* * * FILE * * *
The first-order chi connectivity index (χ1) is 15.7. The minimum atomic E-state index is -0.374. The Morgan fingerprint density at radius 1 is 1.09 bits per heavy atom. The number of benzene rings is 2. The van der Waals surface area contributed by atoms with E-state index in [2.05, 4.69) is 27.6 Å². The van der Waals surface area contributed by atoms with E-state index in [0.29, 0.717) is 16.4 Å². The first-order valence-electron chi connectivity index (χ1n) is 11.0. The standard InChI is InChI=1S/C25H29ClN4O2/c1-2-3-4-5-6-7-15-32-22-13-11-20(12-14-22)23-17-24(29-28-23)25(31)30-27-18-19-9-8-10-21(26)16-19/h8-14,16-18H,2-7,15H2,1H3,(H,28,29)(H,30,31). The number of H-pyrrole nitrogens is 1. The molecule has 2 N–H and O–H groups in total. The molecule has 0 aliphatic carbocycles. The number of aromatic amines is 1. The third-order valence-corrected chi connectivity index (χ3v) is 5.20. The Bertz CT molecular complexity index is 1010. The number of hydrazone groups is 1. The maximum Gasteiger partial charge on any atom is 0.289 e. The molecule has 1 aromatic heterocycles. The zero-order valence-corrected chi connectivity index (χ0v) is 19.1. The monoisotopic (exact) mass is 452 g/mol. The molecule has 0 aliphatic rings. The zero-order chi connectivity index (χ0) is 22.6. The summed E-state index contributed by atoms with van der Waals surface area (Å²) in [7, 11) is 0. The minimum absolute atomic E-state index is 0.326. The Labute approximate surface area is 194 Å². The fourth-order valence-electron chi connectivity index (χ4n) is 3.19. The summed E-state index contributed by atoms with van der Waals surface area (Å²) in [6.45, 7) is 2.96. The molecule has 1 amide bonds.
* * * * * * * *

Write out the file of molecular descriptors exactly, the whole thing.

The first-order chi connectivity index (χ1) is 15.7. The minimum atomic E-state index is -0.374. The Morgan fingerprint density at radius 1 is 1.09 bits per heavy atom. The number of benzene rings is 2. The van der Waals surface area contributed by atoms with E-state index in [2.05, 4.69) is 27.6 Å². The van der Waals surface area contributed by atoms with E-state index in [0.29, 0.717) is 16.4 Å². The first-order valence-electron chi connectivity index (χ1n) is 11.0. The standard InChI is InChI=1S/C25H29ClN4O2/c1-2-3-4-5-6-7-15-32-22-13-11-20(12-14-22)23-17-24(29-28-23)25(31)30-27-18-19-9-8-10-21(26)16-19/h8-14,16-18H,2-7,15H2,1H3,(H,28,29)(H,30,31). The number of H-pyrrole nitrogens is 1. The molecule has 2 N–H and O–H groups in total. The molecule has 0 aliphatic carbocycles. The number of aromatic amines is 1. The third-order valence-corrected chi connectivity index (χ3v) is 5.20. The Bertz CT molecular complexity index is 1010. The number of hydrazone groups is 1. The maximum Gasteiger partial charge on any atom is 0.289 e. The molecule has 1 aromatic heterocycles. The zero-order valence-corrected chi connectivity index (χ0v) is 19.1. The monoisotopic (exact) mass is 452 g/mol. The molecule has 0 aliphatic rings. The zero-order chi connectivity index (χ0) is 22.6. The summed E-state index contributed by atoms with van der Waals surface area (Å²) in [7, 11) is 0. The minimum absolute atomic E-state index is 0.326. The Labute approximate surface area is 194 Å². The fourth-order valence-electron chi connectivity index (χ4n) is 3.19. The summed E-state index contributed by atoms with van der Waals surface area (Å²) in [6.45, 7) is 2.96. The molecule has 1 amide bonds.